“I have had a gruelling time with the cancer treatment and at one point I had to move out of my family home to a flat as I couldn’t cope with how it was affecting my family. Although my husband and children are extremely supportive, this Fashion Show was invaluable for me. I know that sounds like an exaggeration but after being bed bound, I was in a wheelchair for some time and I only got my long cane mobility training on Wednesday, so this was the first time I have been able to participate in anything since December. I can’t describe what a positive effect this day has had on me. It’s a massive “one-off” experience that has made me feel like my old self again.”
The visually impaired models, some as young as 11yrs old did us all proud and registered blind founder of PrioritEyes, Norma Bailey, said; “It was fantastic that so many people with low or no vision were involved in this event. Dressing in terrific outfits, walking the catwalk with our long canes and hearing the cheers of the audience, made it an amazing experience for us all and a wonderful day to remember.”
The Fashion Show raised £615.45 and raffle prizes for the event were donated by various local businesses including M&Co, The Kandy Bar Bakery, Garfields, P&M Property Services, The Saltcot Wetherspoons, Cassandara’s Café, Saltcoats Tescos, Stevenston Morrisons, B&M, The Red Squirrel, A. Lothian Butchers and Belhaven Pubs & Restaurants.
I am extremely grateful to everyone involved in making this day happen from the businesses who donated raffle prizes to M&Co for allowing us to run the event in their store, our trustees and volunteers who helped organise the day, all the people who came to watch and support the event and especially the models. Thank you all for making this such a memorable day.
For more information on the Fashion Show and what the fundraising day has managed to finance, check out my charity’s Facebook page on http://www.Facebook.com/ScotCPS but in the meantime, here are a few more photos from the event. 😀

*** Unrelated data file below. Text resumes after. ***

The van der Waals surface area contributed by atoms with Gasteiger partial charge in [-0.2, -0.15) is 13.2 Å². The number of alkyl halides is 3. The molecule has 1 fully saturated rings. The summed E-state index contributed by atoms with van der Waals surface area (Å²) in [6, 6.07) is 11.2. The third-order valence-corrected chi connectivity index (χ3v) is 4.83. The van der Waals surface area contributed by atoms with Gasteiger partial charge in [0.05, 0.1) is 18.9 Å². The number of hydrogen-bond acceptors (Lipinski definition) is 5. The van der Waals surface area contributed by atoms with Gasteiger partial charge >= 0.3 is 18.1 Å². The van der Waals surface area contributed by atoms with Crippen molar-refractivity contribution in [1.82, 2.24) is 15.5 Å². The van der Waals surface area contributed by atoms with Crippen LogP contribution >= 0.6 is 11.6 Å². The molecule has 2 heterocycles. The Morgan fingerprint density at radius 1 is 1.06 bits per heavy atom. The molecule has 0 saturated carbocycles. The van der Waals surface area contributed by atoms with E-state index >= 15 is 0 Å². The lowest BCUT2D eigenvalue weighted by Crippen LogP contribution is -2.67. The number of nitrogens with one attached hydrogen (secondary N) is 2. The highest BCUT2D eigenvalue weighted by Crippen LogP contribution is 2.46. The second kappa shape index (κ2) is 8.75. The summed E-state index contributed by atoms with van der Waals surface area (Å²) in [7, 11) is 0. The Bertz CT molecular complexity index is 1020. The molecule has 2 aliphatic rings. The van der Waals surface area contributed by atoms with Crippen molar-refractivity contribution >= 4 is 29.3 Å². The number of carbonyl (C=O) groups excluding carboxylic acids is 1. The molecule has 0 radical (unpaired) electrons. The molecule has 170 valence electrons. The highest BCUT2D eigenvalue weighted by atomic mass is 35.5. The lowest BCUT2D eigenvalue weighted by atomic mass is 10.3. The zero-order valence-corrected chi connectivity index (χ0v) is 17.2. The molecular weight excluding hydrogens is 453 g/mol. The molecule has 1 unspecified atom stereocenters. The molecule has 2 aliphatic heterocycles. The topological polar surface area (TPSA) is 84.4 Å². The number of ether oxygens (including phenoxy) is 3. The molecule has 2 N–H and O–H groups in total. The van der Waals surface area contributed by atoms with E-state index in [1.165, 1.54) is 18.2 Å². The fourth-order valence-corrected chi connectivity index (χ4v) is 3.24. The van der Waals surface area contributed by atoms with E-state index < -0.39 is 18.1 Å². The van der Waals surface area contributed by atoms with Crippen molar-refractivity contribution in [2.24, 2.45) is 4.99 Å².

……Okay, our “little job” of clearing the small hall room of debris had turned into a mammoth task.
Paul and Peter (our builders from P&M Property Services) had to don coveralls, face masks and hard hats as dirt, sand, plaster, rubbish and debris of all sorts rained down on them.
We’re guessing that some of the sand used to mix the cement between the sandstone blocks of the walls may have been taken directly off the beach in front of our building.
Strangely, as the dust settled, Paul was left covered in white dust and Peter was covered in black dust.
I’m wondering who’s the saint and who’s the sinner. LOL 😀
And the van load of rubble bags turned into several van loads….
But we need about £20,000 to transform the room into a Training Room – so if anyone reading this knows of a sponsor, funder or someone willing to donate money towards what will be a great room for our charity when dealing with female and child victims and the most vulnerable groups of our society including people with disabilities and the elderly, then please get in touch or click on the “Donate” button on our website http://www.ScotCPS.org.uk
I’d like to say a huge “Thank You” to The Hugh Fraser Foundation for donating £7,000 towards this project.
Every £1 helps and goes directly to this project. No-one at the charity gets paid (including myself) and all the money donated is accounted for to a Board of Trustees and OSCR (I say this to put people’s minds at rest, as far too many charities pay their CEOs a fortune or siphon money into other costs / salaries before they fund the project they are highlighting. We are not one of those charities!)
Many thanks for your help and support, in advance.
Alan – The Ardross-man